University of Cambridge > Talks.cam > Centre of African Studies Occasional Talks > 'Ise Olokun Esin: Self-apprehension and the belligerent poor in colonial Lagos'

'Ise Olokun Esin: Self-apprehension and the belligerent poor in colonial Lagos'

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The act processes of the poor permeate literature in the social, anthropological and now the historical sciences. Varieties of interrogations direct attention towards the implications of their livelihood on political economy, in all its segments. From this, a challenge stares us in the face – the emerging necessity for interrogations on their thought processes. This is the rationale behind this study which attempts to examine individual apprehension of the self viz-a-viz socio-economic reality and how such self-investigation translates into collective consciousness. Using a self-apprehension narrative in the Lagos Weekly Record of 1921, it says, that several factors combine to generate in the individual an acquiescent attitude due to the need to understand the transition process of colonial society. It combines this narrative with other written documents by individuals including children and the positions of other secondary sources to advance the argument that the process of self-apprehension and consciousness generated belligerent attitudes against the colonial dispensation. Gradually, the individual poor joined groups that increased his or her efficacy in terms of advocacy within the system. In this way, he was able to influence, up to a level, policy decisions that affected his membership of a collective. The study selects the domestic servants association as a case study because it was the most “unorganised” within a gradually growing complex system of belligerent responses to colonial administration. It argues that within this “disorganisation”, the group was able to garner some efficacy and advocate for the rights of its members. It concludes by saying that the domestic servants union was a significant indication of the brewing cognition that more ‘sophisticated’ advocacy groups like the Railway Workers Union and others acted upon, hence laying a foundation of belligerency for the post-colonial dispensation.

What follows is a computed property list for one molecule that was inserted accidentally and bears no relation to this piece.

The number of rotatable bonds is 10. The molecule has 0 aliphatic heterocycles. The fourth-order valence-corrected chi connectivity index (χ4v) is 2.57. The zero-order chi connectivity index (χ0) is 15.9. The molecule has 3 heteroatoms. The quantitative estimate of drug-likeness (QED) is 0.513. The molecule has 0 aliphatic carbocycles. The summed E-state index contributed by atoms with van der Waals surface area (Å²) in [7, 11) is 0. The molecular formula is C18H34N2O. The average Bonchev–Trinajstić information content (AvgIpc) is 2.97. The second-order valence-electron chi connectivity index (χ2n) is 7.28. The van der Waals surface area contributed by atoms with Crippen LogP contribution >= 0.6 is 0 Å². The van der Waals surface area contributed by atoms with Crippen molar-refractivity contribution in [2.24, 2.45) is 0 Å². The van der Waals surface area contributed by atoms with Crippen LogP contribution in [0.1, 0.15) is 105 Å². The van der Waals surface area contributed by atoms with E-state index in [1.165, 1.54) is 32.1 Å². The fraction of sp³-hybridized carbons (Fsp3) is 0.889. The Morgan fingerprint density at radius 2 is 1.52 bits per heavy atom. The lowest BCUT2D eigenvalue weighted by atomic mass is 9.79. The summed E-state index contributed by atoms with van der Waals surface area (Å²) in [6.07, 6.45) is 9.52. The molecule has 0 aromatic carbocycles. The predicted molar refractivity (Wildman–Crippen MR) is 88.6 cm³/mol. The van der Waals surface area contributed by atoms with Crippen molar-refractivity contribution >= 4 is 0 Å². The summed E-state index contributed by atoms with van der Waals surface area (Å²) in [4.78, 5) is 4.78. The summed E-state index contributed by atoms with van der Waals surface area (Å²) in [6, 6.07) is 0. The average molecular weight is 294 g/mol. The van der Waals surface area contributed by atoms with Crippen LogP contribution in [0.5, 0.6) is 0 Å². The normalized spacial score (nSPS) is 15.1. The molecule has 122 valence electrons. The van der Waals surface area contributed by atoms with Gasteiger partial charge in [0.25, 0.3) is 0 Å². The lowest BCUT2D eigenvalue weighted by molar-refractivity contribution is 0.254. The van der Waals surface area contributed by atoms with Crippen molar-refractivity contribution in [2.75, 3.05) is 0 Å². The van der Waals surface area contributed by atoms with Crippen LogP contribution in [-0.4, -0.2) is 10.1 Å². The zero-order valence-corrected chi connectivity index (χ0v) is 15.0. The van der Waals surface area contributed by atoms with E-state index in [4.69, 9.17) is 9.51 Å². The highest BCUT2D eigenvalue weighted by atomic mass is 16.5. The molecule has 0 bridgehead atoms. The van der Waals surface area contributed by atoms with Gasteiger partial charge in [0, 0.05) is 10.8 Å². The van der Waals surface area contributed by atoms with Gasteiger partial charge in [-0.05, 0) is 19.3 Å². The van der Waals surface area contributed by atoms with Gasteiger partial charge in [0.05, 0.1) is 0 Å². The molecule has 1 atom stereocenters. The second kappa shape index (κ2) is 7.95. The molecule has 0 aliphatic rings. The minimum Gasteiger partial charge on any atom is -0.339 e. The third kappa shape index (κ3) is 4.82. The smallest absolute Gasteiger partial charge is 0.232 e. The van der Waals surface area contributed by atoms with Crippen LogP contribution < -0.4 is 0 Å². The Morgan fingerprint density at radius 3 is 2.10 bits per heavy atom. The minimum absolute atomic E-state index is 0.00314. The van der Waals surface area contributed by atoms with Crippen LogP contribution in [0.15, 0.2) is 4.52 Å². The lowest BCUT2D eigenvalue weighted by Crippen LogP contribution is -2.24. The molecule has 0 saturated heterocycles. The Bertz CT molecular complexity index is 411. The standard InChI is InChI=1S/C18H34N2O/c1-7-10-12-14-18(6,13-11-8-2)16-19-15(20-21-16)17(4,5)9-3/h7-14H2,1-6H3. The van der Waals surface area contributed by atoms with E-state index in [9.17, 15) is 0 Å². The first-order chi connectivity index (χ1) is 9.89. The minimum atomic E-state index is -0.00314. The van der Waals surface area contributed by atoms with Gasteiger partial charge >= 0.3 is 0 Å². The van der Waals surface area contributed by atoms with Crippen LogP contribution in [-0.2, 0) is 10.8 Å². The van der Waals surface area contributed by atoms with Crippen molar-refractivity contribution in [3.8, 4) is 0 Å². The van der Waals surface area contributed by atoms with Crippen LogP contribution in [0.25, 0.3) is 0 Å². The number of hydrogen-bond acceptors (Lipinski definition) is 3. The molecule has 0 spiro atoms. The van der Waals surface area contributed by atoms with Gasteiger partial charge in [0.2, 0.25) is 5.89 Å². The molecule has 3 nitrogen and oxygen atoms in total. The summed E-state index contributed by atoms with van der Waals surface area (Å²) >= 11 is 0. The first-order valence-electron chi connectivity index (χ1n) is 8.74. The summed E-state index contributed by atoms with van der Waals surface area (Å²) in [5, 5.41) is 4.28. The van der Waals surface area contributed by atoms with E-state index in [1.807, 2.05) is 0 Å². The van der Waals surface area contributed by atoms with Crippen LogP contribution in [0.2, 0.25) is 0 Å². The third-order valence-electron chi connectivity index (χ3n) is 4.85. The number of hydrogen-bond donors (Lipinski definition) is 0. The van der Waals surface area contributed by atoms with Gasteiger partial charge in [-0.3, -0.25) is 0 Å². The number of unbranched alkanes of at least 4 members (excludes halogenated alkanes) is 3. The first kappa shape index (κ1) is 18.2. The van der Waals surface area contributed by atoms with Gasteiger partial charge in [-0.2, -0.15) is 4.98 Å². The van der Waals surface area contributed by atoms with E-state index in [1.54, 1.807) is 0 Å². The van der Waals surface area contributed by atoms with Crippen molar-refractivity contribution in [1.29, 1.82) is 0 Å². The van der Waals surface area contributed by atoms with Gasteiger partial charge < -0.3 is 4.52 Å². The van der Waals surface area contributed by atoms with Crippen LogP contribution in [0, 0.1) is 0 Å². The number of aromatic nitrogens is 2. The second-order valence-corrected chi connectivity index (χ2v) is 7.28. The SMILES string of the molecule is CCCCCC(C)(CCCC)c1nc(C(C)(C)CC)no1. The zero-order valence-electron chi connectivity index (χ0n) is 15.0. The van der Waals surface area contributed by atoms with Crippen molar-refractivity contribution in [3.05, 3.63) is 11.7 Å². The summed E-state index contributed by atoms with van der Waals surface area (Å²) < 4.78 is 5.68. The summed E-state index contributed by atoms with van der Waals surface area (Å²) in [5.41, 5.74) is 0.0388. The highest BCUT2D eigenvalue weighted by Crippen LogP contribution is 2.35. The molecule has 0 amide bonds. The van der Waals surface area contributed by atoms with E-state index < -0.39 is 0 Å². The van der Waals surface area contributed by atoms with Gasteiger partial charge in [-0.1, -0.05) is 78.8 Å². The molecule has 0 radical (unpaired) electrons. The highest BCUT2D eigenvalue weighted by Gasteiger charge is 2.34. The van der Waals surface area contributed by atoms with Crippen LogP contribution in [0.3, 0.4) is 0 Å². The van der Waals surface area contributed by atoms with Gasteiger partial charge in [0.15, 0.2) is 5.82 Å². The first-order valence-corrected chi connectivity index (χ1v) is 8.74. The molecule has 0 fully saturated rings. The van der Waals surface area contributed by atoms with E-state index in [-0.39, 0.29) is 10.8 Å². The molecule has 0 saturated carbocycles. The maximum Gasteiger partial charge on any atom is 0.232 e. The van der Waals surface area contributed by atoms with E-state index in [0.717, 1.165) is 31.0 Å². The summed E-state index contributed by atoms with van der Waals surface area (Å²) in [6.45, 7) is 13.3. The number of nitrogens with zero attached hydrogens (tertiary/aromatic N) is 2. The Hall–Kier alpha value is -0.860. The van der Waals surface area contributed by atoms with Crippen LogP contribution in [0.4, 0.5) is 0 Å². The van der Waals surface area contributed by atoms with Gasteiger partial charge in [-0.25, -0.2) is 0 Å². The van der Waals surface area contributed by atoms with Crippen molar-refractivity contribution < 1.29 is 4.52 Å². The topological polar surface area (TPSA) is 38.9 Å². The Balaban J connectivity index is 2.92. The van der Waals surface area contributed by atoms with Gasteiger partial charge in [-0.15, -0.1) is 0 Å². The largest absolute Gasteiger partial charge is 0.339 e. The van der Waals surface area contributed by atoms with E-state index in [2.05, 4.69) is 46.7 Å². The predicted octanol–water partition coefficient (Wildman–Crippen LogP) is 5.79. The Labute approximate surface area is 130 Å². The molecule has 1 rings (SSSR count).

This talk is part of the Centre of African Studies Occasional Talks series.

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